I can’t recall the last time I ate a meringue cookie. I consider them to be old school sweets (not in a negative way) and were offered to me often as I was growing up, but I never bothered with them. I am one of those “if it’s not chocolate I can’t be bothered” type of gal, but of course as I grow up (and I tend to to that a lot lately), especially now that i am baking in my free time, my palate seems to be more “open” to new things and I have come to appreciate new/different tastes and ingredients.
Also, I’ve been seeing a lot of them lately; little meringue clouds, light and fluffy, stuffed in big beautiful jars on christening dessert tables (I’m going to be a godmother in a month, so I’ve been researching it a lot).
It just coincided that I made a dessert the other day, that required 9 egg yolks (the judge nearly had a hard attack when he saw me gathering them up and putting them on the execution table). But I was secretly making plans. I could take advantage of them in many ways. I could finally make that white omelet that my dietician has told me to eat. Or make macaroons, but the first and last time I made them was rather unsuccessful, but it was a rainy day, so let’s blame it on the weather. Since I’m not into body building (yet), I decided to use some of the whites to make meringues.
A few words about the recipe:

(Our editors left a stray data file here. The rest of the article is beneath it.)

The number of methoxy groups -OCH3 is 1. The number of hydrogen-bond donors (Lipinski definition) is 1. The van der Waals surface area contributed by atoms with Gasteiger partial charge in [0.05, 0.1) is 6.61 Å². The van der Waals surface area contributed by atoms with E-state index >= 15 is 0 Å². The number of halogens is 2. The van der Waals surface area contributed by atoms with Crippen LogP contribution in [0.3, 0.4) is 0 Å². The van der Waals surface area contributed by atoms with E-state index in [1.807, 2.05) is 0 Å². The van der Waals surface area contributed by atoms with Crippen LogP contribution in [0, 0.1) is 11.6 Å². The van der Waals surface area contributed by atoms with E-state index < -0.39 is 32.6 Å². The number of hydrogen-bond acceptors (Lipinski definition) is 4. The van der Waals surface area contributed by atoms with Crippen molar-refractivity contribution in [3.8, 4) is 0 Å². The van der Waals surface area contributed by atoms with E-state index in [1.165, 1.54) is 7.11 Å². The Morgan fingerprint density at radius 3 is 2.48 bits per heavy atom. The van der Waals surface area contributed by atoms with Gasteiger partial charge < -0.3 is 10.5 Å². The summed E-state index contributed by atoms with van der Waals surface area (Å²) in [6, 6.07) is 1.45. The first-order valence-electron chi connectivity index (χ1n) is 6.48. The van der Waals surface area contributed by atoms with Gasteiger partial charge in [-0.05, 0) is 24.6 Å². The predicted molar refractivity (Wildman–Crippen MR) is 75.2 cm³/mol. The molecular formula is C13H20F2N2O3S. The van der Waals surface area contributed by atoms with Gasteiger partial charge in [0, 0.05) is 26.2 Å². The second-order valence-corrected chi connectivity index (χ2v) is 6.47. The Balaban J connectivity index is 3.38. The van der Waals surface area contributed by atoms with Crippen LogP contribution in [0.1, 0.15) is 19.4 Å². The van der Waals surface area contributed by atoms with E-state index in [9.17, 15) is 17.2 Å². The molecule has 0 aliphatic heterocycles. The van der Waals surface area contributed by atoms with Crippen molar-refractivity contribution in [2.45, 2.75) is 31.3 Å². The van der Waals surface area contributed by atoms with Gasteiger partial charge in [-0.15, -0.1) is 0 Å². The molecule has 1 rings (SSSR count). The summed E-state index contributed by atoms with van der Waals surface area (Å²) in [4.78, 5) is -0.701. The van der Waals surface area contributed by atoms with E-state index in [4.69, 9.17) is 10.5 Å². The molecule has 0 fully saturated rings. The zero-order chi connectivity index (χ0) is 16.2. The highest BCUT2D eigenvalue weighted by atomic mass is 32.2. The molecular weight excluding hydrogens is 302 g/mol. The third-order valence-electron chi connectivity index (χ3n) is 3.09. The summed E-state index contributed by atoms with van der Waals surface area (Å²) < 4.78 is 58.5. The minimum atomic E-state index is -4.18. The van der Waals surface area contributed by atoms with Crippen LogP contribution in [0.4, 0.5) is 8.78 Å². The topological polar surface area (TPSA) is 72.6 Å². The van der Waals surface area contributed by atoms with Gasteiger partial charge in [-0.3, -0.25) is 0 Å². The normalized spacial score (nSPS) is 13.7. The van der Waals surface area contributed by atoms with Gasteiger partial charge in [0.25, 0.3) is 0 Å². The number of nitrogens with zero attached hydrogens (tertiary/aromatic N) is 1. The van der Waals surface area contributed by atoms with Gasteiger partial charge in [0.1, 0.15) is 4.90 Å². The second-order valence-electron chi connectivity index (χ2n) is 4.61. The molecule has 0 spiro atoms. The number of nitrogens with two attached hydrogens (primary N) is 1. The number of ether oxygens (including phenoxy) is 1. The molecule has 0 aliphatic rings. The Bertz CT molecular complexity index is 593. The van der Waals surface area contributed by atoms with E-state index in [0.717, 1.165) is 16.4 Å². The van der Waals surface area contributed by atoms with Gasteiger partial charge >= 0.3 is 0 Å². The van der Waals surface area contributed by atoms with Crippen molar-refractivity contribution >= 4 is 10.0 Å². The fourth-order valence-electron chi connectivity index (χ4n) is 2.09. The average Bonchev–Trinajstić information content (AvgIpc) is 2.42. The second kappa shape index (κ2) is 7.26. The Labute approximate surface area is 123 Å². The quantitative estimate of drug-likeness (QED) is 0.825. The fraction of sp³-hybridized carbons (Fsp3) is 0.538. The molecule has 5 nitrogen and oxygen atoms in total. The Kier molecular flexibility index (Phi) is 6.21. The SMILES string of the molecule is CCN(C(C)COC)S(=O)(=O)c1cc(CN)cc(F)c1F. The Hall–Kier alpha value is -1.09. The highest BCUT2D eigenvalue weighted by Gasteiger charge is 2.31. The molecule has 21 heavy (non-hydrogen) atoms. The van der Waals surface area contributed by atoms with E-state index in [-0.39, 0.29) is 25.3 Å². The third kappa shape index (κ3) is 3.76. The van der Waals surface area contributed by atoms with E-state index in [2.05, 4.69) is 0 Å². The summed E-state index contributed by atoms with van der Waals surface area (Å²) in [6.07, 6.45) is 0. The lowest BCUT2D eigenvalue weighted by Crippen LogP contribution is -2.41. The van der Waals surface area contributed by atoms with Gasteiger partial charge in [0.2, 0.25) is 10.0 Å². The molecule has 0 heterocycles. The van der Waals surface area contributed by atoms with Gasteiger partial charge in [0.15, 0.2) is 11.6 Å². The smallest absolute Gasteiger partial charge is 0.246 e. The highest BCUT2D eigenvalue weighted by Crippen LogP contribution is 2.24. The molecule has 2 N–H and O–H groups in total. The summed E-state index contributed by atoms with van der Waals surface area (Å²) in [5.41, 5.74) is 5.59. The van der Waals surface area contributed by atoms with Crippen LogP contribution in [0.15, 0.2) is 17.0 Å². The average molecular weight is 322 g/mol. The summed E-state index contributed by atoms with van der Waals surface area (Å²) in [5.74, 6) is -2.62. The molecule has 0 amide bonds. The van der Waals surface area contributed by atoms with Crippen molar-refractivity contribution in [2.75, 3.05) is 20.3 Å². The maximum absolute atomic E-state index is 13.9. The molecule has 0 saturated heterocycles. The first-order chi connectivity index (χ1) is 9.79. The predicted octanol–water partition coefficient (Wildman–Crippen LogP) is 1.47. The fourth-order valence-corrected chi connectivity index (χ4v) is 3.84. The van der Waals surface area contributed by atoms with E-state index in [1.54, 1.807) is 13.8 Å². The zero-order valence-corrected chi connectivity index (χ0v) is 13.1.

it’s easier to seperate eggs when they are cold
- it’s really important that the mixer and the bowl you are going to use are super clean with no signs of grease (to ensure that the egg whites reach maximum volume)
- cream of tartar is used to stabilize the egg whites and allows them to reach maximum volume
- we need the sugar to be super fine. If you can’t get hold of caster sugar, just pulse granulated sugar in your food processor.
- the sugar has to be added slowly to the whites, one tablespoon at a time, to make sure it will dissolve quickly
- bake the meringues in a low temperature oven for a long time (it took mine about 90mins), to ensure that there won’t be any moisture left in them and afterwards we are going to leave them dry in the oven with the door slightly open.
from Joy of Baking
3 large egg whites (90 grams), in room temperature
¼ tsp cream of tartar
¾ cup (150 grams) superfine or caster sugar (if you don’t have see note above)
¼ tsp vanilla extract
Preheat oven to 95⁰C και and line a baking sheet with parchment paper.
In the bowl of your electric mixer, with the whisk attachment, beat the egg whites on low-medium speed until foamy. Add the cream of tartar and continue to beat the whites until they hold soft peaks. Add the sugar, a little at a time, and continue to beat, on medium-high speed, until the meringue holds very stiff peaks. Beat in the vanilla extract. (The meringue is done when it holds stiff peaks and when you rub a little between your thumb and index finger it does not feel gritty. If it feels gritty the sugar has not fully dissolved so keep beating until it feels smooth between your fingers.)
Pipe rounds of meringue in rows on the prepared baking sheet. Alternatively, spoon mounds of meringue, using two spoons, onto the prepared sheets. Sprinkle the tops of the cookies with a few shaved almonds, if desired.
Bake the meringues for approximately 1 1/2 to 1 3/4 hours, rotating the baking sheet from front to back (about half way through) to ensure even baking. The meringues are done when they are pale in color and fairly crisp. (The meringues will release easily from the parchment paper.) Turn off the oven, open the door a crack, and leave the meringues in the oven to finish drying several hours or overnight. The meringues can be covered and stored at room temperature for several days.
(as I am a 90’s kid, here is where I got my title from)